Everyone’s been to that one party they thought was possibly the grimiest, most unhinged, exercise in calamity they’ve ever experienced – but when they look at it in retrospect, they might reassess and recant that opinion – maybe blame it on the alcohol or whatever else was readily available; Thursday’s Machine Gun Kelly (MGK) concert, held in in Fort Lauderdale’s premier music venue, Revolution, may have been such a night for many of the people in attendance – only it was probably every bit as crazy as they initially thought it was.
Hailing from Shaker Heights, Ohio, MGK, real name Richard Colson Baker, has come to the forefront of the Hip-Hop game over the course of the past couple of years, off the strength of his past two mixtapes, both released independently, 2010’s “Lace Up,” and last year’s “Rage Pack.” Just last year, MGK inked a record deal after being approached by Jimmy Iovine (the man who gave Eminem’s demo to Dr. Dre) and Diddy about being a part of the latter Bad Boy Records imprint. Currently in the process of recording his debut LP, also titled “Lace Up,” MGK has courted considerable fanfare from a ravenous group of fans, as well as the success of his lead single off the new LP, “Wild Boy,” which has debuted at number ninety-eight on the Billboard Top 100 charts.
The night began with a mounting sense of anticipation that became progressively more and more palpable as time elapsed. The opening acts were local emcees of varying degrees of talent – but they quickly became aware of one thing – that the angry mob on hand was not going to be the most receptive audience for their music. Throughout most of the opening sets, the chant “MGK! MGK! MGK!” became a recurring theme of sorts – constantly being shouted after the audience felt the opener had outworn their welcome. One emcee, Quest, was even hit with a projectile thrown on to the stage – and even paused his set to goad the culprit in possibly the most gentlemanly way possible.
The crowd itself, which throughout the show had been flocking into the pit area of the venue, could be described in the following way: white, rowdy and very likely under age, thus accordingly, thoroughly under the influence. The openers were plauged by technical difficulties that kept sporadically interrupting their sets, as well as by the crowd, who continued their mantra incessantly, occasionally bursting into the “MGK!” chant – so when the man finally took the stage, all sorts of hilarity began to ensue. At around 10:30 P.M, MGK took to the main stage, starting it all off by diving off stage immediately, and crowd surfing the whole pit area, then by discussing how he couldn’t play Revolution last year, when Big Sean had performed at the venue – due to the fact that he wasn’t well-known enough – now it seemed, the kid from Cleveland would be headlining the place, in a sudden twist of fate.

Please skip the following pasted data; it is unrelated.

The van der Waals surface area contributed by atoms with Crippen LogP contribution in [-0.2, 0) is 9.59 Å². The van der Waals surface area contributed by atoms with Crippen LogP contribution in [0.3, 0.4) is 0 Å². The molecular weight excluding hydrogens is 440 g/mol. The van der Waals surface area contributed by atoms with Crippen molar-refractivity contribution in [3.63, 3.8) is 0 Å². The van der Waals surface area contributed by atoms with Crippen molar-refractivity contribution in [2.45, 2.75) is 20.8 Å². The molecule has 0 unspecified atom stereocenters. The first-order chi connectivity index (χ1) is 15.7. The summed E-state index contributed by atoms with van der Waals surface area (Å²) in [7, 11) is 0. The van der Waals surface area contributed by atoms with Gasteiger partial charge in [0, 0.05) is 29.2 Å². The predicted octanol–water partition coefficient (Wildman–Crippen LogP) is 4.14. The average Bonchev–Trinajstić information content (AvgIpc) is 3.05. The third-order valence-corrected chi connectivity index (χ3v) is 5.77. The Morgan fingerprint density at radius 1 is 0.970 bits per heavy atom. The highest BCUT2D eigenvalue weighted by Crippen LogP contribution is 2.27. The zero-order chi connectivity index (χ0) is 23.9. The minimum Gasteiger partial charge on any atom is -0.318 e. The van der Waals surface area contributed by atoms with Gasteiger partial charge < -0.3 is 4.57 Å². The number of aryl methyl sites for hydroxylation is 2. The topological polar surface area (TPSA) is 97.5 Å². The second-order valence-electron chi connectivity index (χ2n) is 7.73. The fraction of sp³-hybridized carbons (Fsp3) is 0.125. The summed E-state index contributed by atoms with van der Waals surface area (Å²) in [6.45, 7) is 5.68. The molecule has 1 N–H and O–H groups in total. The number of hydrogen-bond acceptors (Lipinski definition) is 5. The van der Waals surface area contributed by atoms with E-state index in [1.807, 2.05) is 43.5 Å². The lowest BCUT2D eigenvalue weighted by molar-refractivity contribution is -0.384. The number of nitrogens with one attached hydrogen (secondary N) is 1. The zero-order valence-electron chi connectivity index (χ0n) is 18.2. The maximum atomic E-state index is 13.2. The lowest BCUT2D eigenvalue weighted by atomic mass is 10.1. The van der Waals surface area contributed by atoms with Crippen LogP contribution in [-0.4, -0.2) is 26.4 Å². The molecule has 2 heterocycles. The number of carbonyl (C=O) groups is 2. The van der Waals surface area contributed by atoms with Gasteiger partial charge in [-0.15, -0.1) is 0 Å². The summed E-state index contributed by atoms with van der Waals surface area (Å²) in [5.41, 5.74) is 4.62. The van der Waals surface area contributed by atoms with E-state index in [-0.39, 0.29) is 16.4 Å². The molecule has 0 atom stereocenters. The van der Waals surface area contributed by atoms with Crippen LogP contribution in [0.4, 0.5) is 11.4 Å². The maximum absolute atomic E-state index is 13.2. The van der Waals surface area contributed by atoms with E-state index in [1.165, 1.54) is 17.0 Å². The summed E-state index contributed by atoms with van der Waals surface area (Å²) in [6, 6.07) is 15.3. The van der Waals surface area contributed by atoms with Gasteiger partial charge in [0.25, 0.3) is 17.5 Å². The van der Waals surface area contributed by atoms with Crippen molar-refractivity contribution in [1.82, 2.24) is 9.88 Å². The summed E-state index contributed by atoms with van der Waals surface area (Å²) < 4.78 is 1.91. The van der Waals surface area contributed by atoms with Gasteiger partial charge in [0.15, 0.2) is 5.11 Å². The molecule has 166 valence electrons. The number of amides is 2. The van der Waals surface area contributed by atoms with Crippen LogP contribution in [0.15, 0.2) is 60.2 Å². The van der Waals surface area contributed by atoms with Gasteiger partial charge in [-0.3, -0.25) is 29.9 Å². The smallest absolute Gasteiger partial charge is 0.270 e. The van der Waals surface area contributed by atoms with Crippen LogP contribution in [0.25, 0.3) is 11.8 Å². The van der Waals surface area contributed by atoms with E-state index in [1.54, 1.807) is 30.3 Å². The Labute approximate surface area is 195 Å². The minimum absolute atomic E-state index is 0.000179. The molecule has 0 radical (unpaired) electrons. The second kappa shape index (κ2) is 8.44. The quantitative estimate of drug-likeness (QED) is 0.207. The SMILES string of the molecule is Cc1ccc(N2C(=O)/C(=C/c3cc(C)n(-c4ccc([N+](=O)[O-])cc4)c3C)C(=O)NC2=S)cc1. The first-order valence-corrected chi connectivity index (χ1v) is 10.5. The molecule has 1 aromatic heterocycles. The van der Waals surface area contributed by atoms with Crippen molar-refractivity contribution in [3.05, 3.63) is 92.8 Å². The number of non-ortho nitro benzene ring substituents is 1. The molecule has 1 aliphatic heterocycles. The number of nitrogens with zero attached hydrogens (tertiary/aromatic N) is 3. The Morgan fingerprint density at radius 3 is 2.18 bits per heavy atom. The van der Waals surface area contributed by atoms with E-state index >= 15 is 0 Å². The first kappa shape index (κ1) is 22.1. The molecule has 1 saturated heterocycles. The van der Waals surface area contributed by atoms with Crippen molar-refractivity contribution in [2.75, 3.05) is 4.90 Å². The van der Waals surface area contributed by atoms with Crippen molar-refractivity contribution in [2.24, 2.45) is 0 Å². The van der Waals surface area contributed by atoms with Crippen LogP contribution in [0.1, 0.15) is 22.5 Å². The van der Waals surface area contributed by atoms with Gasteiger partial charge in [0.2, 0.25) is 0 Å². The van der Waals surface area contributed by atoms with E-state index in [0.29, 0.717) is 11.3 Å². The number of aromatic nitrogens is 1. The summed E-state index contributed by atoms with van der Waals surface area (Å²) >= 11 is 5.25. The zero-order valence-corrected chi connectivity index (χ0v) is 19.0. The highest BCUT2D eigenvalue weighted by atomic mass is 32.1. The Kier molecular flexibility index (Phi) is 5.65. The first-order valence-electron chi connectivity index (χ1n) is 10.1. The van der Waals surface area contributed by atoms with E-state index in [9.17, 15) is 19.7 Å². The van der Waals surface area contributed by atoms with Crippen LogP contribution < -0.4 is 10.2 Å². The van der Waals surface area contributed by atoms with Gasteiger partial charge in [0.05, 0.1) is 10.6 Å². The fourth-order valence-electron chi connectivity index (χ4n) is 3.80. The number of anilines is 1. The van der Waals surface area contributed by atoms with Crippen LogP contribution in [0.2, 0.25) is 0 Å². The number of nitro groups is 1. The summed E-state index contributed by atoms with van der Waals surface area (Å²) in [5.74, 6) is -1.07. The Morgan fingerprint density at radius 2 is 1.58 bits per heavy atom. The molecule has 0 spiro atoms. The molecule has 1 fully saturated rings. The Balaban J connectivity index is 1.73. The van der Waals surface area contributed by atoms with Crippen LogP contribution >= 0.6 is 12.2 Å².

As soon as he started rapping, accompanied by rhyme partner and hype man, Slim, what could only be described as complete and total mayhem began to take place in the pit area, a giant mosh pit began to engulf pretty much the entirety of it – with the whitest kids you know running into one another, flailing spasmodically, and acting generally rowdy. MGK was exhibiting as much energy in his raps as in his stage presence, rapping in rapidly-paced volleys, with incomparable flow, all the while running, jumping and chugging freely from the bottle of Patron he had brought on stage with him. He goaded the women in the crowd to expose their breasts – which many did enthusiastically; pulled a dwarf who had incidentally been in attendance from the crowd and to the stage, where he was then encouraged by MGK, Slim, and pretty much the entire audience to chug nearly half a bottle of vodka, not only did he do this – he was then flung from the stage and into the audience by MGK and Slim from his arms and legs, in what was one of the most comical stage displays I’ve ever witnessed.
MGK, clearly under the influence, having chugged freely from his bottle and accepting blunts from the audience, which were smoked on stage, also engaged every part of the venue by walking along the railing along the second floor, then jumping off of it, and into the pit where he was caught by adoring fans. As he got into his signature songs “Chip Off the Block” and “Wild Boy,” the latter of which closed it all out, MGK convinced several of the women in the audience to remove their pants and take to the stage in nothing but their panties – he even made it a point to slap one of them on the ass and straddled her on-stage – in what looked to be the most convincing dry hump I’ve ever witnessed.
It was undoubtedly the most coordinated display of verbal dexterity I’ve been in attendance for – how he was able to continue rapping with the same rapid fire continuity, in spite of engaging in all of these physically demanding on-stage antics was truly baffling. When the storm cleared and the venue cleared out, I was left with only one plausible conclusion: that I had witnessed the most energetic and downright raucous Hip-Hop performance to have come through South Florida in quite some time.